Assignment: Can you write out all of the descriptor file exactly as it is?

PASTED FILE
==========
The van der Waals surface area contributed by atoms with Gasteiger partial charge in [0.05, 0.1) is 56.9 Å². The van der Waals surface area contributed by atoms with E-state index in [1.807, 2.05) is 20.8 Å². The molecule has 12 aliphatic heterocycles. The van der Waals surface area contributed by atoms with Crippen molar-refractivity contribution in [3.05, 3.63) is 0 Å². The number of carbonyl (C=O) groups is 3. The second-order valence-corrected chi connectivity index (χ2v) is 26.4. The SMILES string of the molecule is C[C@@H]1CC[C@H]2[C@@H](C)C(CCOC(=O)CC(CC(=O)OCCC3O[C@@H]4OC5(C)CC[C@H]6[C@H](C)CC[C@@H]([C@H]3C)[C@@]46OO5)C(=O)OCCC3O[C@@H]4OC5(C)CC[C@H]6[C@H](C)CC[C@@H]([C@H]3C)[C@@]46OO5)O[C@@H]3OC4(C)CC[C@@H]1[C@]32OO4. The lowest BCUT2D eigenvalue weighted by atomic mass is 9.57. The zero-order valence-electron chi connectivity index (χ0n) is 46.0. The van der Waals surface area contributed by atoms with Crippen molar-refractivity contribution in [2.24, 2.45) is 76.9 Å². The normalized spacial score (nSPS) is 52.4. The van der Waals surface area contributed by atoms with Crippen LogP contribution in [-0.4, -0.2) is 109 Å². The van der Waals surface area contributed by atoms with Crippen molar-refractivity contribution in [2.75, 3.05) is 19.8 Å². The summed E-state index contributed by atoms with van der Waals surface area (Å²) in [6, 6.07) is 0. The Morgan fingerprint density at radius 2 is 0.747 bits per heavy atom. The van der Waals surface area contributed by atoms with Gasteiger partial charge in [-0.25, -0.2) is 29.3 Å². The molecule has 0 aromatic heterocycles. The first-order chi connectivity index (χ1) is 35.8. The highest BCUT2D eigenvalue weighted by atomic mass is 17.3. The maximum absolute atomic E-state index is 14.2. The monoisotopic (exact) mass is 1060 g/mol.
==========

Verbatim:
The van der Waals surface area contributed by atoms with Gasteiger partial charge in [0.05, 0.1) is 56.9 Å². The van der Waals surface area contributed by atoms with E-state index in [1.807, 2.05) is 20.8 Å². The molecule has 12 aliphatic heterocycles. The van der Waals surface area contributed by atoms with Crippen molar-refractivity contribution in [3.05, 3.63) is 0 Å². The number of carbonyl (C=O) groups is 3. The second-order valence-corrected chi connectivity index (χ2v) is 26.4. The SMILES string of the molecule is C[C@@H]1CC[C@H]2[C@@H](C)C(CCOC(=O)CC(CC(=O)OCCC3O[C@@H]4OC5(C)CC[C@H]6[C@H](C)CC[C@@H]([C@H]3C)[C@@]46OO5)C(=O)OCCC3O[C@@H]4OC5(C)CC[C@H]6[C@H](C)CC[C@@H]([C@H]3C)[C@@]46OO5)O[C@@H]3OC4(C)CC[C@@H]1[C@]32OO4. The lowest BCUT2D eigenvalue weighted by atomic mass is 9.57. The zero-order valence-electron chi connectivity index (χ0n) is 46.0. The van der Waals surface area contributed by atoms with Crippen molar-refractivity contribution in [2.24, 2.45) is 76.9 Å². The normalized spacial score (nSPS) is 52.4. The van der Waals surface area contributed by atoms with Crippen LogP contribution in [-0.4, -0.2) is 109 Å². The van der Waals surface area contributed by atoms with Crippen molar-refractivity contribution in [2.75, 3.05) is 19.8 Å². The summed E-state index contributed by atoms with van der Waals surface area (Å²) in [6, 6.07) is 0. The Morgan fingerprint density at radius 2 is 0.747 bits per heavy atom. The van der Waals surface area contributed by atoms with Gasteiger partial charge in [-0.25, -0.2) is 29.3 Å². The molecule has 0 aromatic heterocycles. The first-order chi connectivity index (χ1) is 35.8. The highest BCUT2D eigenvalue weighted by atomic mass is 17.3. The maximum absolute atomic E-state index is 14.2. The monoisotopic (exact) mass is 1060 g/mol.